Sport gets bigger and bigger
It's not surprising that elevated athletic wear is still so popular on the runway.
Many of us are still spending our weekends in yoga pants. And on the trainers front, it's hard to give up footwear that is just so easy to wear. After a week of sports references in Milan, it's back on the runway.
This time in Paris where it took on a more conceptual form at Maison Margiela where John Galliano mixed it with beautiful tailoring and weird and wonderful trimmings. He mashed it all up, the bits we wear for day and the stuff we wear for outdoor play, into one collection that ended up being what the press notes called 'a stream of consciousness from the artisanal universe.'
That means sports mesh incorporated into florid blouses and drawstring pulls built into dresses (an idea we saw a lot of in Milan.) The 'athluxury' theme got even more literal with a scuba-inspired dress worn with a wetsuit hanging down at the waist and a series of yoga mats tucked into the brands hybrid 5AC bags.
But for the record, the most appealing pieces here had nothing to do with lycra or exercise at all: a pair of trench coats in the softest green (one opening the show, one closing) that were exactly the thing your transitional season wardrobe needs.
Yellow continues to be the colour of the season
Spring/summer 2017 has had a few colour stories, but yellow is one of the most memorable and upbeat, appearing in Paris at Rochas, Maison Margiela, Dries van Noten and Guy Laroche so far.
Dries van Noten used it to punctuate dark florals in a stunning show that deftly mixed Victoriana and Japanese prints. And because this imagery wasn't breathtaking enough, massive blocks of melting ice filled with spectacular floral arrangements created by artist Azuma Makoto lined the runway.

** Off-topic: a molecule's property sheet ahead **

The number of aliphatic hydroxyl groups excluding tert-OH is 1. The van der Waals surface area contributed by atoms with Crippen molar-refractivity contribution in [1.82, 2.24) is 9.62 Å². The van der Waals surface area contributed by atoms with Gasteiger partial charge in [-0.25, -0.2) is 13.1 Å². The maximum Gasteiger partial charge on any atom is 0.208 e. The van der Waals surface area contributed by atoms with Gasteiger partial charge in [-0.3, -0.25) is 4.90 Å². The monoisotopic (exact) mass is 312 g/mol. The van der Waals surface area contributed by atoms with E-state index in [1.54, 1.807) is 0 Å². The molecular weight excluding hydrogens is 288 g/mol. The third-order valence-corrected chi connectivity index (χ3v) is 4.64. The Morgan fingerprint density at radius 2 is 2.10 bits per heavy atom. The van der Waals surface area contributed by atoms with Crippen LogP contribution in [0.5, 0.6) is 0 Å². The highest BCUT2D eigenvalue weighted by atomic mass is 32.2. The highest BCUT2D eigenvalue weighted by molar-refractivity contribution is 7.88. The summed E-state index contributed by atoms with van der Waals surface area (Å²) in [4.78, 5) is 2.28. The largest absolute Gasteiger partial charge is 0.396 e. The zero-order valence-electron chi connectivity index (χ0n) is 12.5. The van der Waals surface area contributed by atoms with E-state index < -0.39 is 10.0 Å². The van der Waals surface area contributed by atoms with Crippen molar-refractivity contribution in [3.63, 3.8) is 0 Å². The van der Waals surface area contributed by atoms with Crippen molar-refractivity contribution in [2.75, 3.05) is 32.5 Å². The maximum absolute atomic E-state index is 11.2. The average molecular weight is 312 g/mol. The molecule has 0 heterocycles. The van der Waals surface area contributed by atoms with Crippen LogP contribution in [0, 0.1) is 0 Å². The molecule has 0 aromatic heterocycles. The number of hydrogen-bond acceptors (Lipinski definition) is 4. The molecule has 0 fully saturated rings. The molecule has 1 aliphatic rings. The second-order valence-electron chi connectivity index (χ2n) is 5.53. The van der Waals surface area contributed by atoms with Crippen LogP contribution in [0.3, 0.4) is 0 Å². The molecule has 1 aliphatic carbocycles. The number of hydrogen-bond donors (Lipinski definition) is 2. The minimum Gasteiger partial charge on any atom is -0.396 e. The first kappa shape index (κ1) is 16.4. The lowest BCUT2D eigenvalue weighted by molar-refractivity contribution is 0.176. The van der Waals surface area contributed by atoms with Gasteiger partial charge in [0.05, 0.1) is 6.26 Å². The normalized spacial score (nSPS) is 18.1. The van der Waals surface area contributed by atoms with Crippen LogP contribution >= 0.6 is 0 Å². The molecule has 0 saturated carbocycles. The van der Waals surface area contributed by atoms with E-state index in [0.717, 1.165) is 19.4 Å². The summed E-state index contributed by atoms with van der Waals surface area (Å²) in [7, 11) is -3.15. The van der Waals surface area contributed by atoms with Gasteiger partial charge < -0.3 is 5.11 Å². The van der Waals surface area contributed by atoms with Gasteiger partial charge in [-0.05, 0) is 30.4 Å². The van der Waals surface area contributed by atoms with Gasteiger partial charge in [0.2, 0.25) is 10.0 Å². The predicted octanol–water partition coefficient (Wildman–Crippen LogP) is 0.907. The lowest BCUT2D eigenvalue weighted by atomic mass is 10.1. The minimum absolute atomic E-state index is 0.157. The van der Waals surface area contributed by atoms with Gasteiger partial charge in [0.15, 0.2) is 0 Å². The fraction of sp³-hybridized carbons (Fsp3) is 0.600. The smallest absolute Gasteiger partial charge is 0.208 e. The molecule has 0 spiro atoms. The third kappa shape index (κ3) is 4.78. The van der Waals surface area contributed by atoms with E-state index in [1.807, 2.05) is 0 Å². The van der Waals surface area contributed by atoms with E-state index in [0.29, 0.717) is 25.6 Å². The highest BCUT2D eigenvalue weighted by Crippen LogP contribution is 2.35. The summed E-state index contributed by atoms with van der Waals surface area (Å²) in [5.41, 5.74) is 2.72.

.n a strange season of hit-and-miss clothes, when fashion insiders have been complaining of fading originality, this moment stood out for its sheer beauty.
Glamour and femininity rule
'I love to dress women, to reveal them to themselves,' Bouchra Jarrar said. And this will be a big week for women doing exactly that with Jarrar and Maria Grazia Chiuri having their big debuts as the new creative directors of two of Paris's most iconic houses, Lanvin and Dior respectively.
To say expectations were high for Jarrar's first Lanvin collection is an understatement; Alber Elbaz left awfully big shoes to fill. But Jarrar wisely didn't wipe the slate completely clean by showing a new vision for the brand that would alienate its extensive fan base. Instead, she showed a collection that heightened the sisterly, pro-feminism thread running through the month of spring/summer '17 shows with her celebration of womanhood and glamour.
What Jarrar didn't do was set any new fashion agendas and perhaps that wasn't the goal. (It can often take a new creative director a few seasons to find her or his footing after joining a house.) But she did add a sense of grownup sophistication to some of the biggest trends snowballing its way through the season including hyper-femininity (languid dresses and separates in silk chiffon and georgette), sex (lingerie-like sheer gowns) and glamour (her high wattage take on nighttime dressing via glossy leather, shimmery beadwork and lurex.)